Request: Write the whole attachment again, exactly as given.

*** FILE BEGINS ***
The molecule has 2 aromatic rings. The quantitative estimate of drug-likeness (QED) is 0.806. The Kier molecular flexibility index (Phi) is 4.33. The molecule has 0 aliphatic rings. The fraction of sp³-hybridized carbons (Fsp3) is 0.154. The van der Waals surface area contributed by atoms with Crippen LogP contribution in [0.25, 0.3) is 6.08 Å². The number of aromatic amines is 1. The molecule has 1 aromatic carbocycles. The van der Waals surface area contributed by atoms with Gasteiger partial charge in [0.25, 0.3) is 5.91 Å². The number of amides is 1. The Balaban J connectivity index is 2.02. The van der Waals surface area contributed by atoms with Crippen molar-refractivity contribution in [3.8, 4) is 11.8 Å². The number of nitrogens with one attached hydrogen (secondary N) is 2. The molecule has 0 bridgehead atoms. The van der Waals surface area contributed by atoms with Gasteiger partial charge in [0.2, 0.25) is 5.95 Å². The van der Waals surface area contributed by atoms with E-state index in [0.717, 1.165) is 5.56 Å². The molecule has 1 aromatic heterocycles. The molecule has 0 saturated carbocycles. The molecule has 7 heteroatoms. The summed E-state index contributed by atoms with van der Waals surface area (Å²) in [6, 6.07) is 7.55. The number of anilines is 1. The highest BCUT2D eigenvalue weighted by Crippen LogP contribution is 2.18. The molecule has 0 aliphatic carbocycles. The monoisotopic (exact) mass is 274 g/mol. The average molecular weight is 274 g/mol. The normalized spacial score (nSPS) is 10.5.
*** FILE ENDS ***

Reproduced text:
The molecule has 2 aromatic rings. The quantitative estimate of drug-likeness (QED) is 0.806. The Kier molecular flexibility index (Phi) is 4.33. The molecule has 0 aliphatic rings. The fraction of sp³-hybridized carbons (Fsp3) is 0.154. The van der Waals surface area contributed by atoms with Crippen LogP contribution in [0.25, 0.3) is 6.08 Å². The number of aromatic amines is 1. The molecule has 1 aromatic carbocycles. The van der Waals surface area contributed by atoms with Gasteiger partial charge in [0.25, 0.3) is 5.91 Å². The number of amides is 1. The Balaban J connectivity index is 2.02. The van der Waals surface area contributed by atoms with Crippen molar-refractivity contribution in [3.8, 4) is 11.8 Å². The number of nitrogens with one attached hydrogen (secondary N) is 2. The molecule has 0 bridgehead atoms. The van der Waals surface area contributed by atoms with Gasteiger partial charge in [0.2, 0.25) is 5.95 Å². The van der Waals surface area contributed by atoms with E-state index in [0.717, 1.165) is 5.56 Å². The molecule has 1 aromatic heterocycles. The molecule has 0 saturated carbocycles. The molecule has 7 heteroatoms. The summed E-state index contributed by atoms with van der Waals surface area (Å²) in [6, 6.07) is 7.55. The number of anilines is 1. The highest BCUT2D eigenvalue weighted by Crippen LogP contribution is 2.18. The molecule has 0 aliphatic carbocycles. The monoisotopic (exact) mass is 274 g/mol. The average molecular weight is 274 g/mol. The normalized spacial score (nSPS) is 10.5.